CHAPTER IV. the private munificence of an individual, a stranger to our soil, should not only exceed, but be a sub- The reader will recollect that Mary Hunter, in stjtcte for the contributions of a great, wealthy the interview described in the last chapter, gave and eolightened nation, to those things which con- Carabas Car a letier which she characterized as stilate the basis of the most enduring national fame that of a base person. This judgment which her and monuments of the most elevated national pride. refined sense bad reached was a very just one.

Literature and Science, represented chiefly by The letter was anonymous. Carabas read it in Arago, Lamartine and Victor Hugo, occupy a con- such privacy as his uproarious guests permitted spicuous position in the recent remarkable revolu- him to steal. It was as follows: tion in France. If they be men of wisdom as well “Dear Miss : as of letters, they have a rare opportunity of bles- It is with feelings not to be described that I take sing France. Warned by past excesses, the pru- up my pen to write you these few lines to let you dent can but indulge apprehensions as to the result. know that a good friend is watching over you and There is too much of the old leaven of infidelity always ready with best advice and more if necesstill at work amongst the literary classes; and the sary, and to let you know that your best chance, example set in Paris is likely to spread till Russia, which is your most prudent course, is to turn Mr. Austria, and perchance England, alarmed for their Carabas Car off, who is going fast and will not be own stability, will again put forth their armed in- worth a cent in a short time, and to put you on ter position. Here, letters and liberty may be as- your guard against said Mr. Car, who besides is a sociated under a well-founded republic; and in a gambler, and losing a fortune every night to such few more years, an Arago among us may be our fellows as it would be a disgrace for a gentleman minister of the marine; and our Lamartines prove to have anything to do with in the way of dealing. Worthy successors in high public employments of Also I would wish to let you know that he is ancor Pauldings, and Irvings, and Bancrofts. principled as respects killing his fellow men, which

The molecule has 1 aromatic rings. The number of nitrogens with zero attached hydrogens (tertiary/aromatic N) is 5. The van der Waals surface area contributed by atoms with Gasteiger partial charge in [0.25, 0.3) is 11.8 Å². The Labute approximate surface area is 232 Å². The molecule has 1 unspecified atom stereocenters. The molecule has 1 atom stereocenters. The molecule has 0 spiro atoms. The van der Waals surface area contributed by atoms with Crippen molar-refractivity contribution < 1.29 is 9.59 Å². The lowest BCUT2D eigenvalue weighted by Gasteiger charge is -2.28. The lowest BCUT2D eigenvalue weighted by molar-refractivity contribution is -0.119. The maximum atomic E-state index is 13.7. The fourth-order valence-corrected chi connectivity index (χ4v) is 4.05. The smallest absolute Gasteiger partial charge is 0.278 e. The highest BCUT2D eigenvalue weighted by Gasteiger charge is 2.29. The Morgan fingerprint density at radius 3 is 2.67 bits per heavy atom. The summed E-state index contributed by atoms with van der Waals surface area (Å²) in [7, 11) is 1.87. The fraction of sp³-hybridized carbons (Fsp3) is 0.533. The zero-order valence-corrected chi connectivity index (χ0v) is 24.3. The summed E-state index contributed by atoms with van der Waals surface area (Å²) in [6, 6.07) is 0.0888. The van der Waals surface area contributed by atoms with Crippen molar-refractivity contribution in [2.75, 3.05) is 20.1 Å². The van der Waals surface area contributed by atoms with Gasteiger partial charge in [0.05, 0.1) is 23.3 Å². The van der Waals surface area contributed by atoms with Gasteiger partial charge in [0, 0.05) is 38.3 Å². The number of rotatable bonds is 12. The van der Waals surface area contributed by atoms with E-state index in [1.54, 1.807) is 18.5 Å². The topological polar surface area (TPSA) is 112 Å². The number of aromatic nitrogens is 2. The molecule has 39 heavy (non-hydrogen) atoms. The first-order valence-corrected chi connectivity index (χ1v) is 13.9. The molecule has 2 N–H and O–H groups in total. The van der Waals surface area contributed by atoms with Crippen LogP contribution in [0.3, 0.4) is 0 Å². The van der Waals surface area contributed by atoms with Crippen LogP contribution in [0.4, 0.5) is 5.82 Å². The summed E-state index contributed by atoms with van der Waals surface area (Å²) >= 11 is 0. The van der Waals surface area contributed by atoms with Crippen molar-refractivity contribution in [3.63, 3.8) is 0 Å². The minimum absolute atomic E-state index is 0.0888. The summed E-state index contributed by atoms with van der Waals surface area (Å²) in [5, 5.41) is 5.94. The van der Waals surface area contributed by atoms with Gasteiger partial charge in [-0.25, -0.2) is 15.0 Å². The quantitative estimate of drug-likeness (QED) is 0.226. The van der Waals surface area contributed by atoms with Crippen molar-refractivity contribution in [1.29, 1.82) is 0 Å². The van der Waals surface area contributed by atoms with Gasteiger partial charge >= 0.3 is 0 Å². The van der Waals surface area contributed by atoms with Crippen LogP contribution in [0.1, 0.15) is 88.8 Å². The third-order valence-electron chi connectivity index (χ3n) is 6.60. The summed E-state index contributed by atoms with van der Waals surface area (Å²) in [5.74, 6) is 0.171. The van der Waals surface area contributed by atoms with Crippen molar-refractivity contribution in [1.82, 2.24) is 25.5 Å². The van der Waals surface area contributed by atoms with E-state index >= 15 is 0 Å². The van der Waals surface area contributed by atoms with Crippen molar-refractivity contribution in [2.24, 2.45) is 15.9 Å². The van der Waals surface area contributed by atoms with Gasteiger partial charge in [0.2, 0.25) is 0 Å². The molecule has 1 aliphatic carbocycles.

is against the laws of Moses, and to be punished B. B. M.